Hidden in Plain Sight
The National Endowment for the Arts Regional Touring Program has tremendous impact throughout the country. But chances are, if you’re not a regional arts organization or a presenting organization in a rural or underserved community, you have never heard of it. Well, sit back, have a listen, and acquaint yourself with a national program that works with regional organizations to help artists reach new audiences, provides funding for presenters eager to introduce a diverse array of performers to their communities, and enables underserved community residents to connect with live performing arts. We’ll hear about the work and impact of the NEA Regional Touring Program in the Mid Atlantic region with Executive Director of the Mid Atlantic Arts Foundation Theresa Colvin, Artistic Director of Carnegie Hall in West Virginia Lynn Creamer, and singer/songwriter Crys Matthews, who has performed eight shows as part of the touring arts program.
Josephine Reed: That is Crys Matthews—she is one of the artists who’s performing as part of the National Endowment for the Arts Regional Touring Program. And this is the online edition for the National Endowment for the Arts magazine. I’m Josephine Reed.
There are many layers to the work the arts endowment does throughout the country—some of it is not so readily apparent because it is local or regional arts organizations who get funding from us and actually administer the arts programming—it’s a couple of degrees of separation. One example of this is the NEA Regional Touring Program. Here’s the way the program works—the NEA partners with the six regional arts organizations to bring all Americans—most particularly those in underserved communities-- access to diverse and excellent performing, literary, media, and visual arts. Each regional arts organization does it a little differently—each responds to the needs and interest of its own region from an emphasis on literary arts in the South to independent music in the West to dance in New England. Throughout the country, the NEA regional touring program has become a vital component of regional arts programming. Here’s Theresa Colvin–she’s the executive director of the Mid Atlantic Arts Foundation, the regional arts organization that serves—you guessed it—the Mid Atlantic.
Theresa Colvin: it’s one of our anchor programs. We very much understand the nature of performing arts in this country and that it really does warrant and necessitate support for artists and ensembles to allow them to be presented to audiences in multiple locations. Funding is provided and leadership provided by the Endowment to the regionals to support the movement of artists across the country.
Josephine Reed: Under the banner of the NEA Regional Touring Program, Mid Atlantic has developed and supports a range of artistic programming. Theresa Colvin.
Theresa Colvin: Our two anchor programs are the Mid Atlantic tours, where our curatorial staff selects a roster of artists. After doing much, much research and attending multiple conferences, performing arts conferences and meeting with artists, seeing excerpts of their work, we are aware as we can possibly be of all the offerings that are available out there. We put together a list of potential artists that presenters might be interested in. It’s a dual process very much involving the presenters that know much more about their audiences and are closer to their communities, what they would be interested in. Then a final roster of six to seven artists are selected to be on a tour for a year, and then the presenters are able to receive subsidies or artist fee support to bring those artists or ensembles into their communities. That’s one program.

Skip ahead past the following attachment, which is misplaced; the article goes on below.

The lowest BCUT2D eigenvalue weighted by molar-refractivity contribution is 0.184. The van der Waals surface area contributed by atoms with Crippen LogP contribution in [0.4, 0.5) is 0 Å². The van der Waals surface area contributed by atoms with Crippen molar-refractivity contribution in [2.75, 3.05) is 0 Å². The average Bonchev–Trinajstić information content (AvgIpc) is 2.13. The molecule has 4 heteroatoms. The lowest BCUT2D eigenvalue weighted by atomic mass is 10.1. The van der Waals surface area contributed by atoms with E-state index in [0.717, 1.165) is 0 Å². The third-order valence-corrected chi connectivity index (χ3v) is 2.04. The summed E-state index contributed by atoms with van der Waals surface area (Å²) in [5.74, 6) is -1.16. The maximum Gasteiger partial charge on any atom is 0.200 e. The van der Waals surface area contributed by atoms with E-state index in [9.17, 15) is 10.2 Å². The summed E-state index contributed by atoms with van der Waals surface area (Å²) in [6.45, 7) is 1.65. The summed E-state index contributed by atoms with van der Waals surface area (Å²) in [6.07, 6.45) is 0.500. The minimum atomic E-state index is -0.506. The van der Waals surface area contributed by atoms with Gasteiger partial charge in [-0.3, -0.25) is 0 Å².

Theresa Colvin: Our ArtsCONNECT program, that’s another one of our Regional Touring programs. This actually involves multiple presenters coming together in a coalition as a consortium to work with one artist ensemble, bringing them into their community and basically having an extended residency of sorts. So connecting again community members with the artist, and then in addition to a performance, also have community engagement activities. It may involve workshops, lectures, demonstrations, a symposia around a particular community issue. So oftentimes using the arts to address other specific community challenges that presenters would like to also address in their work.
Josephine Reed: As I mentioned—each regional arts organization responds to its regions artistic heritage when selecting programming. Theresa Colvin
Theresa Colvin: Because the Mid Atlantic region has such a rich history and legacy of jazz, when you think about Philadelphia, D.C., Baltimore, New York, it’s very hard to not realize that there is a significant tradition here of jazz. So the Mid Atlantic Arts Foundation put together a program to specifically support jazz artists and the movement of jazz across the region, and over the course of the last-- I’d say the last 12 to 15 years, the Jazz Touring Network has been formed and supported by Mid Atlantic, with the assistance of funding, of course, from the National Endowment for the Arts through the Regional Touring Program. We now have two dozen members. This is a network of jazz presenters. They are committed to presenting jazz on an annual basis as part of their ongoing program. The network themselves makes the recommendations. One of the requirements to be in the network is that you provide recommendations for artists, for jazz artists.
Josephine Reed: Lynn Creamer is the artistic director of Carnegie Hall in West Virginia. She finds the regional touring company indispensable to creating first-rate programming.
Lynn Creamer: Our mission is to present diverse programming to our geographically isolated region. We serve a five-county region here in southwest West Virginia. We also strive to provide low-cost ticket prices as well as educational opportunities for the citizens of the area.
We have been presenting regional touring programs since 2004.
It has allowed us to provide professional touring artists and ensembles to our region. Through fee support, through professional development, we're able to present artists that we wouldn't be able to afford while keeping our ticket prices low and providing performance and community engagement activities at the same time.
Josephine Reed: Carnegie Hall in West Virginia is a perfect client for the NEA Regional Touring Program which strongly emphasizes deep outreach to communities that may not have access or only limited access to live performing arts programming. Theresa Colvin
Theresa Colvin: It’s very much part of our DNA, part of our origin story, if you will, from the Arts Endowment, which is that a significant portion of our funding does go to underserved and rural audiences.
Lynn Creamer: Honestly, we’re in awe that we are able to bring these performers to our region. Oftentimes, we hear, “Where did you find these people? How did you come up with these amazing artists?” And a big part of it is by participating with regional presenting organizations.